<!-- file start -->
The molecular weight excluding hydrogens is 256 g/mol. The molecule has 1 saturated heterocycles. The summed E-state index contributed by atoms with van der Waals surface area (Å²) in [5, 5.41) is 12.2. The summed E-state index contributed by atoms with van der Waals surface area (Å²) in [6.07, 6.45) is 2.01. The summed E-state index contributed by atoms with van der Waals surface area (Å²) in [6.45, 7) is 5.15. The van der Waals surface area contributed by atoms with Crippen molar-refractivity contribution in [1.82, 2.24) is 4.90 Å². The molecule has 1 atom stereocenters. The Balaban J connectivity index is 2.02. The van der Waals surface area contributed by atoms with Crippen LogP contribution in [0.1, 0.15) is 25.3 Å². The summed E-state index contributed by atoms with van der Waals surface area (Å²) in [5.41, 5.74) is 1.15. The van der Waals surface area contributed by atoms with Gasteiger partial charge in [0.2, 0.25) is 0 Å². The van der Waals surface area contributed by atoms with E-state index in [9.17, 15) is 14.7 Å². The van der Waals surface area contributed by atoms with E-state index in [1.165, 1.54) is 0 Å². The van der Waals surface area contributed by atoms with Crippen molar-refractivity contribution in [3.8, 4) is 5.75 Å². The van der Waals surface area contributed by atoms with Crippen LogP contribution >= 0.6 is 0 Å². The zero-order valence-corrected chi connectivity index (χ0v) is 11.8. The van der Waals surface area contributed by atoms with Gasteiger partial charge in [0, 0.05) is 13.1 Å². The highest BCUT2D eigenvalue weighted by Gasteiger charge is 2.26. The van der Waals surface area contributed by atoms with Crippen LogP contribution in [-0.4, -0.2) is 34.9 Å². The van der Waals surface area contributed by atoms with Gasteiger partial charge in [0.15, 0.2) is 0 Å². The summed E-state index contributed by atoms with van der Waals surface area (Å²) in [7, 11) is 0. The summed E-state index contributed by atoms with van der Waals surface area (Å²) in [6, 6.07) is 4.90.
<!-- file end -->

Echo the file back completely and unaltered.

The molecular weight excluding hydrogens is 256 g/mol. The molecule has 1 saturated heterocycles. The summed E-state index contributed by atoms with van der Waals surface area (Å²) in [5, 5.41) is 12.2. The summed E-state index contributed by atoms with van der Waals surface area (Å²) in [6.07, 6.45) is 2.01. The summed E-state index contributed by atoms with van der Waals surface area (Å²) in [6.45, 7) is 5.15. The van der Waals surface area contributed by atoms with Crippen molar-refractivity contribution in [1.82, 2.24) is 4.90 Å². The molecule has 1 atom stereocenters. The Balaban J connectivity index is 2.02. The van der Waals surface area contributed by atoms with Crippen LogP contribution in [0.1, 0.15) is 25.3 Å². The summed E-state index contributed by atoms with van der Waals surface area (Å²) in [5.41, 5.74) is 1.15. The van der Waals surface area contributed by atoms with Gasteiger partial charge in [0.2, 0.25) is 0 Å². The van der Waals surface area contributed by atoms with E-state index in [9.17, 15) is 14.7 Å². The van der Waals surface area contributed by atoms with E-state index in [1.165, 1.54) is 0 Å². The van der Waals surface area contributed by atoms with Crippen molar-refractivity contribution in [3.8, 4) is 5.75 Å². The van der Waals surface area contributed by atoms with Crippen LogP contribution >= 0.6 is 0 Å². The zero-order valence-corrected chi connectivity index (χ0v) is 11.8. The van der Waals surface area contributed by atoms with Gasteiger partial charge in [0, 0.05) is 13.1 Å². The highest BCUT2D eigenvalue weighted by Gasteiger charge is 2.26. The van der Waals surface area contributed by atoms with Crippen LogP contribution in [-0.4, -0.2) is 34.9 Å². The van der Waals surface area contributed by atoms with Gasteiger partial charge in [0.15, 0.2) is 0 Å². The summed E-state index contributed by atoms with van der Waals surface area (Å²) in [7, 11) is 0. The summed E-state index contributed by atoms with van der Waals surface area (Å²) in [6, 6.07) is 4.90.